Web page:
An Interview with Tito Beveridge
Tito Beveridge managed almost singlehandedly to change the way an entire category of alcohol is perceived. Still, for all of the success of Tito’s Vodka, it wasn’t always a guarantee that he’d make it. Publisher Cornelius Geary sat down with Beveridge in San Francisco to discuss the company’s origins, the challenges he faces as he commands more power in the beverage industry, and what exactly defines craft spirits in the first place.
Cornelius Geary: Tito’s has become a major player in the vodka world, but it wasn’t always a guarantee that you’d have this kind of success. What was it like in the beginning?
Tito Beveridge: You know, before the ‘80s Americans weren’t drinking good wine. We were drinking Riunite. Strawberry Hill. Thunderbird. Stuff like that. Then I saw boutique wineries come, and that changed everything. Then all of a sudden there’s this craft beer explosion. I think a lot of this shift had to do with the dollar getting strong in the early ’80s. My idea was that the next phase would be a micro-distillery.
Basically 99.8% of all liquor is made in column stills, but probably the best liquor in the world is made in pot stills. I used to be in the oil and gas business and some guys I worked with overseas had built pot stills. So I built a little pot still.
I got into the business and then learned from Jim Beam’s marketing guy that all the brands I thought were little boutique distilleries were really just Jim Beam but done in a single cask, or Jim Beam bottled 25 casks together, or Jim Beam put in sherry casks for six weeks or six months or whatever. He was just like, “You’re the only little distillery that I know of.”
CG: That must have been disheartening.
TB: I kind of felt like I was the dumbest guy in the world. Here I was putting everything into this company, and I wasn’t making any money. I was just struggling to get more credit cards to keep the thing going. I couldn’t get any investors. My first year I did a thousand cases. The second year I did two thousand. The third year I did three thousand.
Then you flash forward. In my fourth year I did four thousand, and then six thousand, 17, 32, and it started growing. I got in the black around my eighth year on the project. To this day, I still own one hundred percent of my company because no investors put any money in it. Nobody thought it would work.
CG: So what do you attribute your success to? Is it the product, the consistency? What is it?
TB: I still make it the same way, still do head and tail cuts, and to me, in my opinion, I think that “craft spirits” is when you cook something in a pot still and you have an artisan sitting there, tasting it, and deciding, “Okay, now we’ll keep it. Now we’ll chuck it.”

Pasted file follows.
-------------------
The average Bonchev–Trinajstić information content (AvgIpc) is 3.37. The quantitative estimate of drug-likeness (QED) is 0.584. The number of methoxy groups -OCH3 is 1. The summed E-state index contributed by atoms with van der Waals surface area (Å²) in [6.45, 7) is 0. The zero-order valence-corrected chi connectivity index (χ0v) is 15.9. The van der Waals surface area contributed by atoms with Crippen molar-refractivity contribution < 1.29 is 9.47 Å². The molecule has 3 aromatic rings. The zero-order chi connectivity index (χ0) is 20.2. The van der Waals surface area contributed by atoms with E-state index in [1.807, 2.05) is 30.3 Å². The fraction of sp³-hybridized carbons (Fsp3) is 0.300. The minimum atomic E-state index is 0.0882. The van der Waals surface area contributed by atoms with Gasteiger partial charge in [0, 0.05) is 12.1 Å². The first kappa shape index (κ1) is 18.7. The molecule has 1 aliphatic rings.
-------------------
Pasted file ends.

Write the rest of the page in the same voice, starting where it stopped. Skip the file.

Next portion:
CG: It seems like lately there’s been a real focus on craft spirits, but even coming up with a definition for craft has proven difficult.
TB: Really, what opened my eyes was going to craft distilling tastings. The one that really did it was one in Oregon. Two of the speakers didn’t make spirits at all. They bought spirits and then aged them in sherry casks or Bordeaux casks.
You’re going, “I don’t know. Is that craft if you just buy it and stick in it some wood and …” I personally say, “Yeah, that’s craft.” The stuff that they made was a hell of a lot better than the stuff that they started with.
CG: You think that was because of its treatment? That whatever application they used made it materially better than what they started with?
TB: Absolutely. Definitely. Is it craftsmanship to do that? Yes.
CG: What do you think about all these once-boutique brands getting purchased by large corporations?
TB: I look at it like, who cares? As long as somebody has the balls to go out and build a new distillery and make something that’s nice and unique and different and is accepted in the marketplace, even if they do sell out, well, good for them if that’s what they want to do.
CG: Let’s talk about Tito’s, what you’re doing right now. You control your entire production. How do you maintain that quality you’ve had for the last 18 years?
TB: Well, more than anything, it comes down to the ingredients. Everybody always thinks that you bring this in one side and that cranks out the other. It’s just not like that.
It’s more like your great grandmother’s kitchen. Whatever comes in the back door it’s got to taste good by the time it hits the dining room table. I make my vodka out of corn, and you can’t always guarantee what your ingredients will be like from year to year. This year was a freak year because it didn’t rain until late in the year in the main corn belt of the United States, so stuff didn’t germinate or didn’t get planted.
CG: How does that affect your production?
TB: Well, it ended up that they got rain right when they needed it and … I think this year’s probably going to be the best year for corn, the biggest harvest that they’ve ever had.
CG: One last question. In your opinion, what’s the best way to enjoy Tito’s?
TB: The best way to have Tito’s kind of depends on what you like, but I like to drink it with sparkling mineral water with a lime and an orange. Just kind of hydrates as you go. It’s clean, doesn’t have a lot of sugar. I like it like that.
But then the other day I pounded a bunch of martinis and finished off with a couple of cosmos. I’ll do a white Russian every now and then, and, I mean, I had a bloody Mary and a Moscow mule yesterday. That’s the great thing about vodka: It’s hard to get sick of it because you can always change it up.